FDA APPROVES EXJADE TO REMOVE EXCESS IRON IN SOME PATIENTS

(The following is a reformatted version of a press release
issued by The U.S. Food and Drug Administration and received via
electronic mail. The release was confirmed by the sender.) 
Jan. 23, 2013 
Media Inquiries: Stephanie Yao, 301-796-0394,
stephanie.yao@fda.hhs.gov
Consumer Inquiries: 888-INFO-FDA 
FDA approves Exjade to remove excess iron in patients with
genetic blood disorder 
First imaging companion diagnostic to detect liver iron
concetration also cleared 
The U.S. Food and Drug Administration today expanded the
approved use of Exjade (deferasirox) to treat patients ages 10
years and older who have chronic iron overload resulting from a
genetic blood disorder called non-transfusion-dependent
thalassemia (NTDT). 
NTDT is a milder form of thalassemia that does not require
individuals to get frequent red blood cell transfusions.
However, over time, some patients with NTDT are still at risk
for iron overload that can lead to damage to vital organs. 
The FDA is also authorizing marketing of FerriScan as an imaging
companion diagnostic for Exjade. The agency previously cleared
FerriScan for measuring liver iron concentration (LIC), but its
use in Exjade clinical studies to select patients for therapy,
and to manage therapy, defined its role as an imaging companion
diagnostic necessary for Exjade’s safe and effective use.
FerriScan measures LIC non-invasively using magnetic resonance
imaging. 
An estimated 1,000 people in the United States have thalassemia,
according to the National Heart, Lung, and Blood Institute.
Thalassemia conditions can cause the body to make fewer healthy
red blood cells and less hemoglobin, a protein that carries
oxygen to all parts of the body and returns carbon dioxide to
the lungs so it can be exhaled. Some patients with thalassemia
require frequent transfusions of red blood cells to maintain an
acceptable level of hemoglobin. Iron overload is common in these
patients. 
Exjade was previously approved for treatment of chronic iron
overload due to blood transfusions in patients ages 2 years and
older, and this approval extends its use to treat patients with
NTDT who show iron overload. Exjade should be used in patients
with NTDT who have an LIC of at least 5 milligrams of iron per
gram of dry liver tissue weight. 
Exjade’s new indication is being approved under the FDA’s
accelerated approval program, which provides patients earlier
access to promising new drugs intended to treat serious or life-threatening illnesses while the company conducts additional
studies to confirm the drug’s clinical benefit. Exjade was
approved based on clinical data showing it can reduce LIC to
less than 5 mg/g dry weight, a surrogate endpoint that is judged
reasonably likely to predict a clinical benefit to patients. 
“Using our accelerated approval process, FDA is able to expedite
the availability of this drug to patients who need to reduce
excess iron,” said Richard Pazdur, M.D., director of the Office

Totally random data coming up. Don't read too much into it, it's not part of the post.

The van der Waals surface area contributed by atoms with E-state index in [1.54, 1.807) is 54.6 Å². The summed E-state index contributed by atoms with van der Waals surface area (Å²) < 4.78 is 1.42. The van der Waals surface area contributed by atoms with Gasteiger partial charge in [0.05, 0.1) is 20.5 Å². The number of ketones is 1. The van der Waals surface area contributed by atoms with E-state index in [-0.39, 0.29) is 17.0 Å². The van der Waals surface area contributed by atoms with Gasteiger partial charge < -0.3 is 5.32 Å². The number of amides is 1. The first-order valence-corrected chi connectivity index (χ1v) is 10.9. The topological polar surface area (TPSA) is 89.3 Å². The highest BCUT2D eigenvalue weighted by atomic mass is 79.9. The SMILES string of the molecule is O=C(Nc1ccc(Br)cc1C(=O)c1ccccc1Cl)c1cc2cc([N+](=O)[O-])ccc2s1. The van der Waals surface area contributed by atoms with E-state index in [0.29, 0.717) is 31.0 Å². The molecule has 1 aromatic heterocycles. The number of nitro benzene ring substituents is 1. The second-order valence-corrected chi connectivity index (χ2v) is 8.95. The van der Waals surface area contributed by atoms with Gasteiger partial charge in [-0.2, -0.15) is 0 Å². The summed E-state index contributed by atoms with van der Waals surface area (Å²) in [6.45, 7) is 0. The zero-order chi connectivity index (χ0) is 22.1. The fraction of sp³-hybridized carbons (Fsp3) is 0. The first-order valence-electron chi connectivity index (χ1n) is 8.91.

of Hematology and Oncology Products in the FDA’s Center for Drug
Evaluation and Research. “Exjade is the first drug approved to
treat patients with NTDT who show iron overload.” 
The safety and effectiveness of Exjade to treat chronic iron
overload in patients with NTDT were established in two clinical
trials designed to measure the number of patients whose LIC was
reduced to less than 5 mg/g dry weight after 52 weeks of
treatment. In the first trial, 166 patients were randomly
assigned to receive 5 mg/kg of Exjade, 10 mg/kg of Exjade, or a
placebo daily. Results showed 15 percent and 27 percent of
Exjade-treated patients achieved the target LIC, respectively,
compared with 4 percent in placebo-treated patients. The second
trial contained 133 patients from the first study who received
an additional year of Exjade treatment or switched from placebo
to Exjade treatment. Thirty-five percent of the evaluable
patients in this extension trial achieved the target LIC. 
The FDA reviewed data for the FerriScan through the de novo
classification process, a regulatory pathway for medical devices
that are generally moderate-risk but are not comparable to an
already legally marketed device. The FDA’s granting of the de
novo request for FerriScan was based largely on data from the
Exjade clinical studies that used FerriScan LIC results as the
primary outcome measure. Additionally, investigators conducted a
230-patient study that found FerriScan results were as accurate
as liver biopsy for measuring LIC. 
“The FerriScan device is a non-invasive test that helps
physicians to select appropriate patients for Exjade therapy as
well as monitor their response to the drug, and discontinue
therapy when LIC reaches safe levels,” said Alberto Gutierrez,
Ph.D., director of the Office of In Vitro Diagnostics and
Radiological Health in the FDA’s Center for Devices and
Radiological Health. 
Exjade is marketed by East Hanover, N.J.-based Novartis.
FerriScan is marketed by Resonance Health, based in Australia. 
For more information: 
FDA: Office of Hematology and Oncology Products 
FDA: Approved Drugs: Questions and Answers 
FDA: Medical Devices
NHLBI: What are Thalassemias? 
The FDA, an agency within the U.S. Department of Health and
Human Services, protects the public health by assuring the
safety, effectiveness, and security of human and veterinary
drugs, vaccines and other biological products for human use, and
medical devices. The agency also is responsible for the safety
and security of our nation’s food supply, cosmetics, dietary
supplements, products that give off electronic radiation, and
for regulating tobacco products. 
Read our Blog: FDA Voice 
For more information contact:
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